In terms of 'erasing' (back to digital talk with a tablet such as wacom), yes, you can choose a hard eraser thag will wipe the area you use it clear down to the canvas or a 'soft' eraser that will gradually remove the paint (technically just incrementally reducing the opacity) on the active layer.

I don't know your experience level with computer graphics..I'd hate to confuse you! :)
 

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Acrylic is awesome! Hope you get a great instructor who can work with you to get the most possible out of the course.

If you're taking a traditional media course,????????? digital will not help, substitute or supplement; I'm unaware of there being a stylus which can even come close to the tactile, organic experience or spontaneous flow and sensation of paint to canvas.
haugh,
I'm talking about taking a real painting class, and then going on to apply it to a wacom tablet use. I'm a photoshop artist now. I'm unfamiliar with the software and hardware for digital drawing/painting.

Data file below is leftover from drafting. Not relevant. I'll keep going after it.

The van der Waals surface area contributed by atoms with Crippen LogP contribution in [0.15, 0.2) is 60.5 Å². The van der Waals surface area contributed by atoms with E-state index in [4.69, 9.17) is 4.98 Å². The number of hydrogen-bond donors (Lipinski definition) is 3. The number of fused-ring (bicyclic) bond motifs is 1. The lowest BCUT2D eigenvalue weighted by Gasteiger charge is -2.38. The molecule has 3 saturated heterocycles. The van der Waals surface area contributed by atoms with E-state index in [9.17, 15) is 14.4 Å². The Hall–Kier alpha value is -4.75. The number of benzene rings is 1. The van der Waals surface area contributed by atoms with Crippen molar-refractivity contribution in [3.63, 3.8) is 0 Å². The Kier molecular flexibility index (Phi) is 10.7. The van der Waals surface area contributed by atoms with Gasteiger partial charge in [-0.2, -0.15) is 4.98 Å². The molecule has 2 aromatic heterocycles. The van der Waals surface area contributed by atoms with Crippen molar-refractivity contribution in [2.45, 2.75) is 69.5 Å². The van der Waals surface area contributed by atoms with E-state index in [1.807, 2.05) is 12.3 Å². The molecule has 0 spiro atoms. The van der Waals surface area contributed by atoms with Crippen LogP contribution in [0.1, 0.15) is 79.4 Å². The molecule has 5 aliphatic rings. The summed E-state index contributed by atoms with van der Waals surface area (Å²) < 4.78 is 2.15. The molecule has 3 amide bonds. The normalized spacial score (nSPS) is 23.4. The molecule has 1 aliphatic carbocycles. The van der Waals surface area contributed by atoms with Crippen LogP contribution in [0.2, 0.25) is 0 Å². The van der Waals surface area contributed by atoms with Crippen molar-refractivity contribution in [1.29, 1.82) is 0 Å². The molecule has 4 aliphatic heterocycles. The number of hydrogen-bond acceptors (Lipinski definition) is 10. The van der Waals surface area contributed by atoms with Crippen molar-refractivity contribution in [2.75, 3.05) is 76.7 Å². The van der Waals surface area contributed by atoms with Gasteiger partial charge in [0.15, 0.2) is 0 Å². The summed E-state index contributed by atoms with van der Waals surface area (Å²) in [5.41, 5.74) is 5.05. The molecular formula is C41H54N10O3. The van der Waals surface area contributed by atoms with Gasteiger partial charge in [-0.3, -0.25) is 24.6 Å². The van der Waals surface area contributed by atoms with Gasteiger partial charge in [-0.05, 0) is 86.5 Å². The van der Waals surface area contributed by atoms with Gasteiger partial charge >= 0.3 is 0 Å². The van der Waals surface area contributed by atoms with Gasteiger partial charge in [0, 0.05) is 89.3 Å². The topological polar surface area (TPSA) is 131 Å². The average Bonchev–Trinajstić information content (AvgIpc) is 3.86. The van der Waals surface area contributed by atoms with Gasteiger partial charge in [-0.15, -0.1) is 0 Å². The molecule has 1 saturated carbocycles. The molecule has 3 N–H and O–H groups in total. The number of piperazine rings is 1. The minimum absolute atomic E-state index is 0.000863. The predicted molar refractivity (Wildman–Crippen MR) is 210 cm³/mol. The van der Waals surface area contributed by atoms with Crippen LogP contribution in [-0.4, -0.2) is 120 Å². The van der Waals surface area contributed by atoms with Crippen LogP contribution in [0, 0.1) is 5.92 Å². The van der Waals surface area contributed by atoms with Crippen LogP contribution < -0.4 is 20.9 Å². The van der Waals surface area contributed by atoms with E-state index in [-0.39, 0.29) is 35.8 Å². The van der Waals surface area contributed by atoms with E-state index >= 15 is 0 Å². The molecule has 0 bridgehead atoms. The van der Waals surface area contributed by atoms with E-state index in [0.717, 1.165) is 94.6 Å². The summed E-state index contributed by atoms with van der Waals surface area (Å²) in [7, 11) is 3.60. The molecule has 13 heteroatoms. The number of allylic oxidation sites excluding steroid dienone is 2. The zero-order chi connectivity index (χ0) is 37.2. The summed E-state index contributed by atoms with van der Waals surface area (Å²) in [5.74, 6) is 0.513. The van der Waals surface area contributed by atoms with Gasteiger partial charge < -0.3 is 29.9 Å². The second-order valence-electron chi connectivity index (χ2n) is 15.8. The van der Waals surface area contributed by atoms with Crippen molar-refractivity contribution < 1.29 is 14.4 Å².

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Stylus/Graphic Tablet Overview

haugh,
I'm talking about taking a real painting class, and then going on to apply it to a wacom tablet use. I'm a photoshop artist now. I'm unfamiliar with the software and hardware for digital drawing/painting.


Fig. 1 is the stylus, a pen-like accessory which offers those of us artsy folk who draw and/or paint an ergonomically more feasible instrument to lay down pixels in a graphics program in a fashion to produce visible art digitally.
  1. (A)The nib must come into contact with the specially made graphic tablet in order to lay pixels. These wear down over time and can be replaced without buying a whole other stylus.